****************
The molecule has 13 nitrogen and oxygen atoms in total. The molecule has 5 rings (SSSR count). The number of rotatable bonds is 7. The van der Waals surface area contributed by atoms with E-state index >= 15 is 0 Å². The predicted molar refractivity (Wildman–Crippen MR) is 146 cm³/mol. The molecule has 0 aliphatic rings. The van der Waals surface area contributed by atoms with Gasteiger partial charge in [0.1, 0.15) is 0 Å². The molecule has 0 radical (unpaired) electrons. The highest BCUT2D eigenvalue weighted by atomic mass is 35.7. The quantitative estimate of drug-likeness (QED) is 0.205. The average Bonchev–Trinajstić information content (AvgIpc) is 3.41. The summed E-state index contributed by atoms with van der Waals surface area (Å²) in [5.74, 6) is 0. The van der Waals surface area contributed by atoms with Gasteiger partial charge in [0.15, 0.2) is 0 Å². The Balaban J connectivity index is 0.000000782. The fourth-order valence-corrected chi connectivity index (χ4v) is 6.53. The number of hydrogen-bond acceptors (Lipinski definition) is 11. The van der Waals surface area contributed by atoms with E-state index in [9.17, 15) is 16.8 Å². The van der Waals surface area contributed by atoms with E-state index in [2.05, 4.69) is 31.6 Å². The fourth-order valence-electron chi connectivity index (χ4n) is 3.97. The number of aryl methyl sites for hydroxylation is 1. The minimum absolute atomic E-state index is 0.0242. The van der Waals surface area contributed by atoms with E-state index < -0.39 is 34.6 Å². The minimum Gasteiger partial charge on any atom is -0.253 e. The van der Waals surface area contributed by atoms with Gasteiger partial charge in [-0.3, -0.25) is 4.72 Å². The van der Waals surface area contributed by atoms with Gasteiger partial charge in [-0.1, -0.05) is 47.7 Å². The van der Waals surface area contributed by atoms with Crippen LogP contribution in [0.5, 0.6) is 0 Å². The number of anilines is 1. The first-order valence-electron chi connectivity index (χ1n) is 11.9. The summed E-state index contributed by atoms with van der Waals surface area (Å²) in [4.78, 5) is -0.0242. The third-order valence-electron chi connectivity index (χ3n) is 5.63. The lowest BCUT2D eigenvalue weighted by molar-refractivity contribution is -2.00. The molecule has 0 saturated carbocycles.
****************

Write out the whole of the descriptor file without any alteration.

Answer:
The molecule has 13 nitrogen and oxygen atoms in total. The molecule has 5 rings (SSSR count). The number of rotatable bonds is 7. The van der Waals surface area contributed by atoms with E-state index >= 15 is 0 Å². The predicted molar refractivity (Wildman–Crippen MR) is 146 cm³/mol. The molecule has 0 aliphatic rings. The van der Waals surface area contributed by atoms with Gasteiger partial charge in [0.1, 0.15) is 0 Å². The molecule has 0 radical (unpaired) electrons. The highest BCUT2D eigenvalue weighted by atomic mass is 35.7. The quantitative estimate of drug-likeness (QED) is 0.205. The average Bonchev–Trinajstić information content (AvgIpc) is 3.41. The summed E-state index contributed by atoms with van der Waals surface area (Å²) in [5.74, 6) is 0. The van der Waals surface area contributed by atoms with Gasteiger partial charge in [0.15, 0.2) is 0 Å². The Balaban J connectivity index is 0.000000782. The fourth-order valence-corrected chi connectivity index (χ4v) is 6.53. The number of hydrogen-bond acceptors (Lipinski definition) is 11. The van der Waals surface area contributed by atoms with E-state index in [9.17, 15) is 16.8 Å². The van der Waals surface area contributed by atoms with E-state index in [2.05, 4.69) is 31.6 Å². The fourth-order valence-electron chi connectivity index (χ4n) is 3.97. The number of aryl methyl sites for hydroxylation is 1. The minimum absolute atomic E-state index is 0.0242. The van der Waals surface area contributed by atoms with E-state index < -0.39 is 34.6 Å². The minimum Gasteiger partial charge on any atom is -0.253 e. The van der Waals surface area contributed by atoms with Gasteiger partial charge in [-0.3, -0.25) is 4.72 Å². The van der Waals surface area contributed by atoms with Gasteiger partial charge in [-0.1, -0.05) is 47.7 Å². The van der Waals surface area contributed by atoms with Crippen LogP contribution in [0.5, 0.6) is 0 Å². The number of anilines is 1. The first-order valence-electron chi connectivity index (χ1n) is 11.9. The summed E-state index contributed by atoms with van der Waals surface area (Å²) in [4.78, 5) is -0.0242. The third-order valence-electron chi connectivity index (χ3n) is 5.63. The lowest BCUT2D eigenvalue weighted by molar-refractivity contribution is -2.00. The molecule has 0 saturated carbocycles.